The free-spirited 28-year-old is worth watching in Turin because he is as unpredictable on the course as off. Miller's all-or-nothing style can lead to a jaw-dropping time ... or a spectacular crash. And he remains the rare skier capable of reaching the Olympic podium in all five disciplines.

Janica Kostelic's encore
The fresh-faced Kostelic became an instant star in Salt Lake City with her triple gold-medal performance in alpine skiing. In Turin, the Snow Queen (as she is known in her native Croatia) will try to make Olympic history once again.

Kostelic, who heads to Turin as the World Cup overall leader, can become the first skier to win an Olympic medal in all five alpine disciplines by reaching the podium in the downhill. And she's got a shot: the 24-year-old is the reigning downhill world champion and won her first career World Cup race in the event this season.

A medal threat in all five disciplines, Kostelic needs one win at the 2006 Games to become the first female alpine skier to capture Olympic gold four times. She'll be a favourite in the slalom, where she has 18 career World Cup victories and is the reigning Olympic and world champion.

Italy's tough doping laws
Spurred by ongoing controversies involving steroids in professional baseball and recent accusations against seven-time Tour de France winner Lance Armstrong, the fervor over performance-enhancing drugs in sport has reached new heights. And things could get even testier in Turin.

Under Italian law, anyone caught doping faces a maximum sentence of two years. The International Olympic Committee, which opposes criminal charges for doping, lobbied the Italian government for a suspension of its tough rules for the duration of the Olympic Games. When Italian officials refused to budge, a compromise was reached whereby the IOC agreed to accept the laws and the government agreed to let the IOC and the World Anti-Doping Agency administer athlete testing for the Games.

So could we see, say, a famous hockey player led out of the athletes village in handcuffs? It's possible, though few athletes have actually gone to jail for a doping offence in Italy. Still, Italian police say that although they won't conduct random room inspections in the Olympic village, they won't shy away from searches if they receive a tip.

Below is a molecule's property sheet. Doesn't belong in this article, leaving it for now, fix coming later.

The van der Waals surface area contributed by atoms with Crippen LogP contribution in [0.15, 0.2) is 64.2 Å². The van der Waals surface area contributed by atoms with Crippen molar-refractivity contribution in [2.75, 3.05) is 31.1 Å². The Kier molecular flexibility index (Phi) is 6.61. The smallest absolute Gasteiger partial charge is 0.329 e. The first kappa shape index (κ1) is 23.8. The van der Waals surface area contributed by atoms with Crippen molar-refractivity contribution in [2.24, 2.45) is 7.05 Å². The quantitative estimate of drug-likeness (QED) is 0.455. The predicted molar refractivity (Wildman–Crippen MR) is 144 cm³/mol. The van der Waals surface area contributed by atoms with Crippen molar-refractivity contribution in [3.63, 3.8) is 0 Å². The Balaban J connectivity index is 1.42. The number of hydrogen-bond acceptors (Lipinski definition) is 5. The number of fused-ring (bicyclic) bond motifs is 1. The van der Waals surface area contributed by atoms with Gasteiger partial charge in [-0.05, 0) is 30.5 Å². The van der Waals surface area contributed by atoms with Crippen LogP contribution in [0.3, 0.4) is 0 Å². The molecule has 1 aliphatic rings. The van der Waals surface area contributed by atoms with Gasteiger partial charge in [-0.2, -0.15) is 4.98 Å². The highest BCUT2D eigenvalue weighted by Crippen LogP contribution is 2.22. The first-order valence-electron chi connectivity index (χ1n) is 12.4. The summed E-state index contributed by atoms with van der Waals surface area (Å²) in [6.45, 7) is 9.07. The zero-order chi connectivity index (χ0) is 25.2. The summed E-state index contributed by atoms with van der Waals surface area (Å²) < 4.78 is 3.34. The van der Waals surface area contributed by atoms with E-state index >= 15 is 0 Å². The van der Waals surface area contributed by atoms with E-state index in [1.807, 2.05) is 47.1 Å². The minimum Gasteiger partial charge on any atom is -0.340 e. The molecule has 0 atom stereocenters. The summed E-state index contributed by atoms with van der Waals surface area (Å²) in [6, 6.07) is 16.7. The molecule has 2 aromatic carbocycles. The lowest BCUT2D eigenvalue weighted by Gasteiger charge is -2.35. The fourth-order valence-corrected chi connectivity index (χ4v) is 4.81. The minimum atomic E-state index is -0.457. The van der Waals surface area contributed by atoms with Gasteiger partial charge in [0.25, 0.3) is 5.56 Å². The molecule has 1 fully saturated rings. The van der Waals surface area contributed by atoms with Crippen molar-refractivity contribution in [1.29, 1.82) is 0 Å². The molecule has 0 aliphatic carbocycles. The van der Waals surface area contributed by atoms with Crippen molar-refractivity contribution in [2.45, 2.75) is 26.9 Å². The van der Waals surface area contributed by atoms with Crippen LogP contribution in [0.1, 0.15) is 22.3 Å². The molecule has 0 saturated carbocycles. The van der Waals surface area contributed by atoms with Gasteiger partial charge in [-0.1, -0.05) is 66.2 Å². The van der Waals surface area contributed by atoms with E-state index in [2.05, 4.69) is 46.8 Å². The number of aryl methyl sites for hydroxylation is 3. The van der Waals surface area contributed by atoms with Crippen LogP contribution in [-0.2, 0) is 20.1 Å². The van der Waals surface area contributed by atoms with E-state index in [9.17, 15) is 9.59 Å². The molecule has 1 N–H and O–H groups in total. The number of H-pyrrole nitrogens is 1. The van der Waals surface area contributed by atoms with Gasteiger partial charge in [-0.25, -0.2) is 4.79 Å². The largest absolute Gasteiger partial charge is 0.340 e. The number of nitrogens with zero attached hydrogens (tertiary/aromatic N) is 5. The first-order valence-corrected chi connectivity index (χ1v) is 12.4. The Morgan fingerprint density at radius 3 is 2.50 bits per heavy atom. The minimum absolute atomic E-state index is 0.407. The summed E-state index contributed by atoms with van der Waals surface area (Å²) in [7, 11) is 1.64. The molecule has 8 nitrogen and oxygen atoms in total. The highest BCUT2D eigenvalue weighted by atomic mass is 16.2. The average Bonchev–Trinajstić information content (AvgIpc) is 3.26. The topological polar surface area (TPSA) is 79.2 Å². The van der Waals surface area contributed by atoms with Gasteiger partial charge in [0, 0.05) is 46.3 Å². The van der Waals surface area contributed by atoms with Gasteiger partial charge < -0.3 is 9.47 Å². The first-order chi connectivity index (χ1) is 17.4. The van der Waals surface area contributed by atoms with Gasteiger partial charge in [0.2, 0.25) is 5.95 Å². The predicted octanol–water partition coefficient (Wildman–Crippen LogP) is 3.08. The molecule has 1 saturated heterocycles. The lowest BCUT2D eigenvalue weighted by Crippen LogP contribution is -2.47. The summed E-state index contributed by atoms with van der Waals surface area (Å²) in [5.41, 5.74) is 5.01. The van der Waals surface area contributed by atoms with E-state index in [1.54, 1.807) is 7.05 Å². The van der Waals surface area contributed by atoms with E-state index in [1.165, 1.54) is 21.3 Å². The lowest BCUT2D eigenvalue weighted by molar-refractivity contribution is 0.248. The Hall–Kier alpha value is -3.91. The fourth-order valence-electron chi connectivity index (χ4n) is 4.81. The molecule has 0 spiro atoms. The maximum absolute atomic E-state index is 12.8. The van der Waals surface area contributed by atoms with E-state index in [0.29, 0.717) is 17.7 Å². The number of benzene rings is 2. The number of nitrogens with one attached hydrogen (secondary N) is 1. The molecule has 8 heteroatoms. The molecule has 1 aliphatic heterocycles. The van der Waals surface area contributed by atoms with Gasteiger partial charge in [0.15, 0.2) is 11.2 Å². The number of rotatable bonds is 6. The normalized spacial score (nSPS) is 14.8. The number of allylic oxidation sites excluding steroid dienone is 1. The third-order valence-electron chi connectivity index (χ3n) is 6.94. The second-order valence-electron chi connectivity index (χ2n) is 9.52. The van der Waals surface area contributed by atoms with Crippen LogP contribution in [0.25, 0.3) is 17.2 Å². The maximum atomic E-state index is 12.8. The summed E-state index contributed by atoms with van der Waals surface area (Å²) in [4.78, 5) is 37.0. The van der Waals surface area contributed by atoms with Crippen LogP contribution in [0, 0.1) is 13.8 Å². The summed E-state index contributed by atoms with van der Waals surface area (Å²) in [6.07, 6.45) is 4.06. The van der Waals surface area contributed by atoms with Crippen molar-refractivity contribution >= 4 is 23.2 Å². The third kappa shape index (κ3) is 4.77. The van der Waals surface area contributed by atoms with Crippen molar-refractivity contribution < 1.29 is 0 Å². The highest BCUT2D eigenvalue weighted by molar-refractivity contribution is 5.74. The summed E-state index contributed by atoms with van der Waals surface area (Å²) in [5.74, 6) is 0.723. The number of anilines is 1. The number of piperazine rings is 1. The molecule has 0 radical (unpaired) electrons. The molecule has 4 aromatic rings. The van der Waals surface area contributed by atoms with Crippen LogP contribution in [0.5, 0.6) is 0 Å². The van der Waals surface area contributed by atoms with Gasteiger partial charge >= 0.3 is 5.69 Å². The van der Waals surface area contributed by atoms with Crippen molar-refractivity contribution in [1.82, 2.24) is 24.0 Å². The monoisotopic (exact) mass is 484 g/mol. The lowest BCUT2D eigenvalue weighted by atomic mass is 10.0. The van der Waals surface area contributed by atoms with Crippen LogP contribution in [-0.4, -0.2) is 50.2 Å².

It looks like the hard-nose Italian anti-doping laws have rubbed off on the IOC, which plans to conduct 1,200 drug tests during the Games. That's 72 per cent more than at the previous Winter Olympics in Salt Lake City.

Canada's new and newly-departed citizens
As Canada recently found out, the migration of Olympic talent can cut both ways.
In December, Lascelles Brown, a Jamaican national, finally received his Canadian citizenship after a protracted struggle with Citizenship and Immigration Canada. That was great news for Canadian bobsleigh pilot Pierre Lueders, Brown's partner in the two-man for the past two years.
Though athletes are allowed to compete on the World Cup circuit for countries of which they are not citizens, Olympic rules require a passport. With the powerful six-foot-one, 214-pound Brown on board as his brakeman, Lueders secured his spot as an Olympic favourite.

On the flip side, Canadian ice dancers will face the unenviable task of competing against newly-minted American citizen Tanith Belbin and her partner Ben Agosto. Belbin, 21, was born in Kingston, Ont., and raised in the Montreal area before moving to Michigan at age 14 to seek a competitive partner. She finally became an American on Dec. 31, one day after a new U.S. law designed to speed up the naturalization process for "extraordinary" people took effect. Belbin and Agosto, the runners-up at last year's world championships, will be among the favourites for ice dancing gold in Turin.